The Dangers of Loan Covenants
Many years ago I remember sitting a banking exam. After the exam one of the other students asked whether anyone else attempted the question about Nuns. Confused, I asked whether he had the same paper as everyone else. It took some digging before the confusion over covenants and convents was uncovered. I have no idea if this gentleman is still in finance, sometimes I fear he may be a Government adviser these days.
Whatever happened to him one thing is for certain, loan covenants offer very little for you to smile about.
The reason I dislike covenants is very simple, they only work against the borrower and only come into play when you least need them. Covenants are a one way street, they are there to give the lender an ‘out’ if your business hits rocky times.
I am not cynical about covenants, I just understand them from an underwriters perspective.
But I Never Defaulted
There is a school of thought among borrowers that the lender can do very little providing you are making your loan repayments or servicing the finance agreement. It is when business gets rocky that covenants creep out of the dark and bite you.
For a lender, they want to be able to take action to protect themselves before the borrowing business deteriorates to the point of defaulting. This all seems pretty fair and reasonable, however there are a lot of one off events that can screw with your accounts and put you in breach of your covenants. It doesn’t mean you will, or ever were going to default.
This is where covenants can bite.
This is a covenant taken from a loan offer a client sent to me recently asking for some feedback on, it was an offer their bank had given them directly:
“Combined businesses EBITDAR hurdle to be £343k to be tested quarterly on a rolling 12month basis”
First things first:
- Would you understand it?
- Any idea what it may be at the moment?
- The use of the word ‘hurdle’ should worry you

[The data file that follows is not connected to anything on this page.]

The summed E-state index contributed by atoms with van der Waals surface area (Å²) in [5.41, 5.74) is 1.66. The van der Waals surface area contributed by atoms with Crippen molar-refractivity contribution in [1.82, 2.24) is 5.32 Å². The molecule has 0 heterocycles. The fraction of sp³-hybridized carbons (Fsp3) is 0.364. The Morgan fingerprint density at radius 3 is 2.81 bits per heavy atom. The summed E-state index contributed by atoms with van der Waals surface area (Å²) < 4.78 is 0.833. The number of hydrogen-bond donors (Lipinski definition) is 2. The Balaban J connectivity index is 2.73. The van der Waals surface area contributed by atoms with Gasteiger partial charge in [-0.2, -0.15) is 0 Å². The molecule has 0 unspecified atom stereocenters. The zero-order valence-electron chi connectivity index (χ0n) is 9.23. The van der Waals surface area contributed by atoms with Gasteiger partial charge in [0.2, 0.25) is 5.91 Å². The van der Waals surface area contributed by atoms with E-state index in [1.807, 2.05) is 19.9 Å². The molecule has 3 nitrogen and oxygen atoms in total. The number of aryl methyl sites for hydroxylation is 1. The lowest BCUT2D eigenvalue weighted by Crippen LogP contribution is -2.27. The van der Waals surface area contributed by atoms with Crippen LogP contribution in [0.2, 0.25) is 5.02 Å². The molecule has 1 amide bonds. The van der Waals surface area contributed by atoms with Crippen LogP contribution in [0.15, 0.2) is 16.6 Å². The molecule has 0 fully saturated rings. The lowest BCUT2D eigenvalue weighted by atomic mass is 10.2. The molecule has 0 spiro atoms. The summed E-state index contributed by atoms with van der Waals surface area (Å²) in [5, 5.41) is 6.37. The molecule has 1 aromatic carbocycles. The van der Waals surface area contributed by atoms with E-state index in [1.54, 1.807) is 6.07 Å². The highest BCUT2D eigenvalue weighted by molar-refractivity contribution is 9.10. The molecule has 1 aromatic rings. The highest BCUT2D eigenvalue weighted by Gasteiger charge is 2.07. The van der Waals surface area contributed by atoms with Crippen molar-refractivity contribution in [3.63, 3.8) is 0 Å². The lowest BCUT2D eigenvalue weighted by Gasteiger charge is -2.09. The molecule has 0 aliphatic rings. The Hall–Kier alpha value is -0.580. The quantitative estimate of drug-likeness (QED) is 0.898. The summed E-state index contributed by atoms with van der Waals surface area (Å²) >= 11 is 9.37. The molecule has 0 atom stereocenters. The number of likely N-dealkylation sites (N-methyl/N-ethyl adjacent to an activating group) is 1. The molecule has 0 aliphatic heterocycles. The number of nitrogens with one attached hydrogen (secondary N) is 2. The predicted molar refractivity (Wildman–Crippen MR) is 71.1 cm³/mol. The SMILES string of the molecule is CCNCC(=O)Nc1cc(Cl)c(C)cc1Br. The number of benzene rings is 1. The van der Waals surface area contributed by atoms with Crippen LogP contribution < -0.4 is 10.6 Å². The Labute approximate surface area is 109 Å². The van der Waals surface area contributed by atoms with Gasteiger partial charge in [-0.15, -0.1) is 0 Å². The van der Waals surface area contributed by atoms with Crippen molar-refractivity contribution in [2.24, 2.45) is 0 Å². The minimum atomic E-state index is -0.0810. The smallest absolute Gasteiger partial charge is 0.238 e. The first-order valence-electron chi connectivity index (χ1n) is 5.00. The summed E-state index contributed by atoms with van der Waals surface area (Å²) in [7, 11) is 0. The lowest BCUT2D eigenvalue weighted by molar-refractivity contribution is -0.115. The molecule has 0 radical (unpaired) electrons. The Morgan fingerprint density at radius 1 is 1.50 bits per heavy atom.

EBITDAR is net income excluding tax, interest, depreciation, amortisation and rent costs. Or, maybe not rent as EBITDA is pronounced the same as EBITDAR. Confused? You should be.
What this means for the client is that if their businesses have not generated £343k of adjusted profit in a rolling 12 month period then they will be in breach of their loan, the bank could default them and/or adjust the price of their borrowing to a default, higher interest rate.
Let’s say something unexpected happens. A fire, flood, equipment breakdown or you decide to put some tax efficiency savings in place then you could be in breach. For seasonal businesses (and nearly every business is seasonal in some way) measuring on a rolling 12 month period could mean you failing at some point in the period.
My point is that even if you understand what is being measured, it doesn’t mean you can influence it.
In this case the client’s annual loan servicing costs were £112k, the bank wanted £343k of profit each year to cover it. If the client only produced £240k of profit it would still cover it’s commitments twice over, so would the bank really be at such an increased level of risk? I don’t think so.
Quite often there are other lenders who won’t put in such detailed and potentially harmful covenants. My point to clients is to always look at the bigger picture, look at the whole deal and not just the headline interest rate.
We are seeing covenants make a return to many bank loan agreements. Please read through the offer in full and if you still don’t understand what is being asked for then give your accountant or me a call. Sometimes the wording of covenants is such that they are not immediately clear.
Remember that covenants only work in one direction. The bank is not going to reduce your rate if you exceed your covenant.
Just be cautious and take guidance on the smaller details, it can make a whole load of difference.
By Dave Farmer